Your coupon code was DAPPLE40. Please explain.

That refers to my dog Asher who is a dapple dachshund. A dapple coat is spotted. He kind of looks like a moldy hotdog.

Why was Yunnan Black Needle your pick?

Because I want everyone to try it! It’s an incredible tea and I wanted to use my power as “the tea guy” to offer a huge discount so people will get to experience this typically expensive premium tea.

I have a lot of favorite teas but Yunnan Black Needle really surprised me. I’m used to strong black teas that basically give you a coffee-like punch in the face when you drink it. Yunnan Black Needle is about as far from that as you can get. It’s soft and mellow with a strangely buttery flavor. It has so much more depth of character than I’m used to from black teas. Even its golden leaves are completely unique.

Do you have a favorite unconventional use of tea?

I make really good salad dressings, sauces, dips and condiments and brewed tea is a great ingredient in all of those. My favorite was a creamy green tea dressing with sencha, pinhead, Greek yogurt, and fresh herbs. It was like a green goddess dressing boosted with tea. I used the dressing on a salad with blackened Cajun chicken. I made my own dry rub for the chicken using our ultra premium silver needle white tea. The soft, downy leaves of the white tea were perfected for blackening on the grill. Using such an expensive tea might be a bit exorbitant – definitely one of the perks of working for a coffee and tea company.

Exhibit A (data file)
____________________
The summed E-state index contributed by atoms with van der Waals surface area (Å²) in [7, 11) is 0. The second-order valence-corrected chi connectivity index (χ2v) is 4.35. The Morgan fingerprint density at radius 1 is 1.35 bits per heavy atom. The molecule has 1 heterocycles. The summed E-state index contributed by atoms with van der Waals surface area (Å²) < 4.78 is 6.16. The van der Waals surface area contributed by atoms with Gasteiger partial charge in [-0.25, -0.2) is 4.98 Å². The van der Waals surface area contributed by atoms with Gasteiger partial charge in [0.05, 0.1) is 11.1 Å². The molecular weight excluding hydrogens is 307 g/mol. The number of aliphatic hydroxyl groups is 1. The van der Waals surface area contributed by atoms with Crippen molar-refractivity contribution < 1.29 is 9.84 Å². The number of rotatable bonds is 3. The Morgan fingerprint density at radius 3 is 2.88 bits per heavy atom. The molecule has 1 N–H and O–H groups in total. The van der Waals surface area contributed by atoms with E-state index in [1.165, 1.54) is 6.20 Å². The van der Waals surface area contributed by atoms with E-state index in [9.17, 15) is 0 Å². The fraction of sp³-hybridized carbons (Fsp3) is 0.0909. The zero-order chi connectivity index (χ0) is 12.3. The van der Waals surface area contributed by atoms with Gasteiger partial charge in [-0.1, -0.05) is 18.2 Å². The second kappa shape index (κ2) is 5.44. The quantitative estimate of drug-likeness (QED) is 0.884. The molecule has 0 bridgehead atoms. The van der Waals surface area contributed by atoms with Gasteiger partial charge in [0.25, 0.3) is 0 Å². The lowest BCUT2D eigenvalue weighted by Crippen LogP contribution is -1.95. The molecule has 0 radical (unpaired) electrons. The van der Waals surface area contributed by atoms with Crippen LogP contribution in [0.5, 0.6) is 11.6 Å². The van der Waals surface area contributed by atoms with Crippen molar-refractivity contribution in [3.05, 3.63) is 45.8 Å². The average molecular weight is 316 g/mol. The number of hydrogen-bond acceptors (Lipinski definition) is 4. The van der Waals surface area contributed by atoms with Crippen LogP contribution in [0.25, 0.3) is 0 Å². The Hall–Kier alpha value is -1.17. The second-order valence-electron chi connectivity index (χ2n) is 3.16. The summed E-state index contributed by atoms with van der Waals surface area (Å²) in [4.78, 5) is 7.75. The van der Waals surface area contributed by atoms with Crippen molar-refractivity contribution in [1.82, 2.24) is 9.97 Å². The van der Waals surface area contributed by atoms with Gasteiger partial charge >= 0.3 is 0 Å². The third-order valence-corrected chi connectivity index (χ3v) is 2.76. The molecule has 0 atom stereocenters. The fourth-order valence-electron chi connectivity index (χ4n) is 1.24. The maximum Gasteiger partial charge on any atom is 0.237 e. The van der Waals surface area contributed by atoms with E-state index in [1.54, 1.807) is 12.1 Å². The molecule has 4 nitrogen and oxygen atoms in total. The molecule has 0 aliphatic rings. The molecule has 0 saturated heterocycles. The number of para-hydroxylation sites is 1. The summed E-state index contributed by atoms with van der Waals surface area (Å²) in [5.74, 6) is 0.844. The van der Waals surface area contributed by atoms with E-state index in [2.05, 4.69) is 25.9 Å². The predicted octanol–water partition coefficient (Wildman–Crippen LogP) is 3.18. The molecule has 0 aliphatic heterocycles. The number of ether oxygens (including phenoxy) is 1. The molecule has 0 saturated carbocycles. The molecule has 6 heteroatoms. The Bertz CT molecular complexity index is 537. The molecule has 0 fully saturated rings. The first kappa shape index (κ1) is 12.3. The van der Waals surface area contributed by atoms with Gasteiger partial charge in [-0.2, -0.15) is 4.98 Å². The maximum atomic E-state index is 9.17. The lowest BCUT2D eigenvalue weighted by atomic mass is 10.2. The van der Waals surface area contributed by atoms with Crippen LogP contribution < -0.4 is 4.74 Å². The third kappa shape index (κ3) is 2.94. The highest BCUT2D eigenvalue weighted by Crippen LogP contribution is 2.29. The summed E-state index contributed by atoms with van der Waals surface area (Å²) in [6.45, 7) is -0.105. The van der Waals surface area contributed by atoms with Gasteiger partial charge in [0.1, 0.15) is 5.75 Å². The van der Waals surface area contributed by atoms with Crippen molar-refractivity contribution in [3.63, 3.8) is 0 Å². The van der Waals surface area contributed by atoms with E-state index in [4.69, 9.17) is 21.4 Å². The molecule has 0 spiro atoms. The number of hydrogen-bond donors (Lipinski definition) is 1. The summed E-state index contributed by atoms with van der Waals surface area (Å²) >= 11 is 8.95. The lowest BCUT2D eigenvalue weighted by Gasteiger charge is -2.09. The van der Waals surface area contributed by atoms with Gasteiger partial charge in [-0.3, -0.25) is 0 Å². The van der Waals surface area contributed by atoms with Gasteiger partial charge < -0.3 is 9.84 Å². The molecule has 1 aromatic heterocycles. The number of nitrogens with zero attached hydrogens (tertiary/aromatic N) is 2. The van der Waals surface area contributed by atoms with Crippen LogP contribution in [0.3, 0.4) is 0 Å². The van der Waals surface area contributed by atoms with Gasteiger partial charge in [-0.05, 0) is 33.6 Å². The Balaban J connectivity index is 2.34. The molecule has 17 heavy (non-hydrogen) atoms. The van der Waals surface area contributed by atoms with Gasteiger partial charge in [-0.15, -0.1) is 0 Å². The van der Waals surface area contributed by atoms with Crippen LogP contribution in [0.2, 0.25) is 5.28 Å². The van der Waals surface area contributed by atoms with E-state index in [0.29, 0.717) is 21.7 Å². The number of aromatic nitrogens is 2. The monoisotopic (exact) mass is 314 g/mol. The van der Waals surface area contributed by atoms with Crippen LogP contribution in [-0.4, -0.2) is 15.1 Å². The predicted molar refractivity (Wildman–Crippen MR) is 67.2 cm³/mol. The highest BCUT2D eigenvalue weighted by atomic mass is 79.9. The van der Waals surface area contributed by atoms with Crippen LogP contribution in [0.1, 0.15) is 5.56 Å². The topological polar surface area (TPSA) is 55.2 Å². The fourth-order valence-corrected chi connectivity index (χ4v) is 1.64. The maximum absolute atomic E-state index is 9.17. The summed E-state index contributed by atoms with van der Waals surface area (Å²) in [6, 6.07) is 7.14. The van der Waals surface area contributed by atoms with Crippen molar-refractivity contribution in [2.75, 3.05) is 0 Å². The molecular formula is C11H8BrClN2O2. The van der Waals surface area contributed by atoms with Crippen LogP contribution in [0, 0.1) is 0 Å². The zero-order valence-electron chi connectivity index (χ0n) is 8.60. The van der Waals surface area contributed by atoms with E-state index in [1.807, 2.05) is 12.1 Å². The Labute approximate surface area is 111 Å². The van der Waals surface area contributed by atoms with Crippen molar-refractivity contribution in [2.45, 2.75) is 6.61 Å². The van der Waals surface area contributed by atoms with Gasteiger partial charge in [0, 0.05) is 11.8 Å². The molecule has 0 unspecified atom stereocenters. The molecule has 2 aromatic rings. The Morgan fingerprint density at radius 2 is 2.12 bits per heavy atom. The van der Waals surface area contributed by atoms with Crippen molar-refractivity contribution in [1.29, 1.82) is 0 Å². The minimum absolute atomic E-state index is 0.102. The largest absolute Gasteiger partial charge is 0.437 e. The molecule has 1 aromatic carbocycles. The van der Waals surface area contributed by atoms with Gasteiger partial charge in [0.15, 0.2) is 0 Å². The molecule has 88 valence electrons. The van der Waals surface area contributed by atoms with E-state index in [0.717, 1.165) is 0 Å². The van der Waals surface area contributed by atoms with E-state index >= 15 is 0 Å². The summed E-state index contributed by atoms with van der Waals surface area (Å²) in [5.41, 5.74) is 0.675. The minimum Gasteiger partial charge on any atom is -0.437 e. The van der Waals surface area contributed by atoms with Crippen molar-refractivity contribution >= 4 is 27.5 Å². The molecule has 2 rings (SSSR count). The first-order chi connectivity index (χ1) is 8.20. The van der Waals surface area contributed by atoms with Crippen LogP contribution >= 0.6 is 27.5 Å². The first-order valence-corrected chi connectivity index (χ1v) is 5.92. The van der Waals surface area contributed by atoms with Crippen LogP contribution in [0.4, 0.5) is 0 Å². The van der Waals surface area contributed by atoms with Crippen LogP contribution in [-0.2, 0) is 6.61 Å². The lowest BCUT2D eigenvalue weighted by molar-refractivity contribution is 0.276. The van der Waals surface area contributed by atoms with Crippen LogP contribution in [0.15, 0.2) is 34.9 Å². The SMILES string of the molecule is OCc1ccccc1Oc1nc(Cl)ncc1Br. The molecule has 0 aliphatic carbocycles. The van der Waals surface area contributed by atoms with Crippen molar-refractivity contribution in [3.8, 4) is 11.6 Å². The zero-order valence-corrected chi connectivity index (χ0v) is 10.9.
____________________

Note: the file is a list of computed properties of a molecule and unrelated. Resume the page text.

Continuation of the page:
Are there any other areas in which you might be considered an expert?

Useless knowledge about random TV shows. Got a question about Lost?


Al, Roast Master

How would you describe a really good cup of coffee?

A good cup of coffee for me is smooth, balanced, and a bit on the stronger side.  I want to know I’m drinking great coffee but I don’t want the shakes after my first cup.

Your coupon code was GLOVESAVE. Please explain.

Hockey is life.

For those of you that don’t follow me on Twitter (shameless plug-@CBDRoastMaster), I enjoy getting hockey pucks shot at me in my free time.  Being a goalie can be a bit stressful, though.  You’re either the hero or the zero.  If you make a mistake, EVERYONE knows.  But at the same time, if you make a big save, EVERYONE knows.  Why GLOVESAVE?  Although STICKSAVE, KICKSAVE, and BLOCKERSAVE are all fun as well, there’s nothing like sticking your glove out and robbing someone who had their heart set on the top corner.  Also, it’s better than 5-HOLE and HELLBOWS, the latter being a reference that all my MMA friends will get.